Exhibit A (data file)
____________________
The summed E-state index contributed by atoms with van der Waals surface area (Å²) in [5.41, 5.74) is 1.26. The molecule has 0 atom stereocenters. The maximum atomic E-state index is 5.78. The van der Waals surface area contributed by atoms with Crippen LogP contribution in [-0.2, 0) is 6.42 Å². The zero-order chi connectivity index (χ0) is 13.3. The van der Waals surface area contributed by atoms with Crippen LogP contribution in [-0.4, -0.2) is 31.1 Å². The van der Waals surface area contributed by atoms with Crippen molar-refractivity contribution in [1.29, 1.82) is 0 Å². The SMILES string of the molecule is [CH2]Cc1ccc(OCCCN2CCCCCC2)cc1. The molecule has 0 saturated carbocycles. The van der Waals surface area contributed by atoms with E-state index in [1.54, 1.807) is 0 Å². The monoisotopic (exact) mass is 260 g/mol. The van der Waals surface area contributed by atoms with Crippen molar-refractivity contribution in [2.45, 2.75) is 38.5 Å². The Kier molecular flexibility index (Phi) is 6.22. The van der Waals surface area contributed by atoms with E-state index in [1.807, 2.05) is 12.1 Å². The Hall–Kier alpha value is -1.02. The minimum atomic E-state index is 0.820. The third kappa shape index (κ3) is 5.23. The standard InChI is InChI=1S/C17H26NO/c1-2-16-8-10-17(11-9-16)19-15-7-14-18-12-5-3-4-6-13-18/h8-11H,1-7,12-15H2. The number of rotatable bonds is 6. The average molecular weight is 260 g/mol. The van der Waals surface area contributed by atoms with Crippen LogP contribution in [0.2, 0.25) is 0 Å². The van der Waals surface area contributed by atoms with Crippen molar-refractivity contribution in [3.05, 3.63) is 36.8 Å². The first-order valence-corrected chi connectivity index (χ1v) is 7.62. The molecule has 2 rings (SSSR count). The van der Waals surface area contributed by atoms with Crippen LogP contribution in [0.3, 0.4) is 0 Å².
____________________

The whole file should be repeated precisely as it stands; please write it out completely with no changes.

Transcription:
The summed E-state index contributed by atoms with van der Waals surface area (Å²) in [5.41, 5.74) is 1.26. The molecule has 0 atom stereocenters. The maximum atomic E-state index is 5.78. The van der Waals surface area contributed by atoms with Crippen LogP contribution in [-0.2, 0) is 6.42 Å². The zero-order chi connectivity index (χ0) is 13.3. The van der Waals surface area contributed by atoms with Crippen LogP contribution in [-0.4, -0.2) is 31.1 Å². The van der Waals surface area contributed by atoms with Crippen molar-refractivity contribution in [1.29, 1.82) is 0 Å². The SMILES string of the molecule is [CH2]Cc1ccc(OCCCN2CCCCCC2)cc1. The molecule has 0 saturated carbocycles. The van der Waals surface area contributed by atoms with E-state index in [1.54, 1.807) is 0 Å². The monoisotopic (exact) mass is 260 g/mol. The van der Waals surface area contributed by atoms with Crippen molar-refractivity contribution in [2.45, 2.75) is 38.5 Å². The Kier molecular flexibility index (Phi) is 6.22. The van der Waals surface area contributed by atoms with E-state index in [1.807, 2.05) is 12.1 Å². The Hall–Kier alpha value is -1.02. The minimum atomic E-state index is 0.820. The third kappa shape index (κ3) is 5.23. The standard InChI is InChI=1S/C17H26NO/c1-2-16-8-10-17(11-9-16)19-15-7-14-18-12-5-3-4-6-13-18/h8-11H,1-7,12-15H2. The number of rotatable bonds is 6. The average molecular weight is 260 g/mol. The van der Waals surface area contributed by atoms with Crippen LogP contribution in [0.2, 0.25) is 0 Å². The van der Waals surface area contributed by atoms with Crippen molar-refractivity contribution in [3.05, 3.63) is 36.8 Å². The first-order valence-corrected chi connectivity index (χ1v) is 7.62. The molecule has 2 rings (SSSR count). The van der Waals surface area contributed by atoms with Crippen LogP contribution in [0.3, 0.4) is 0 Å².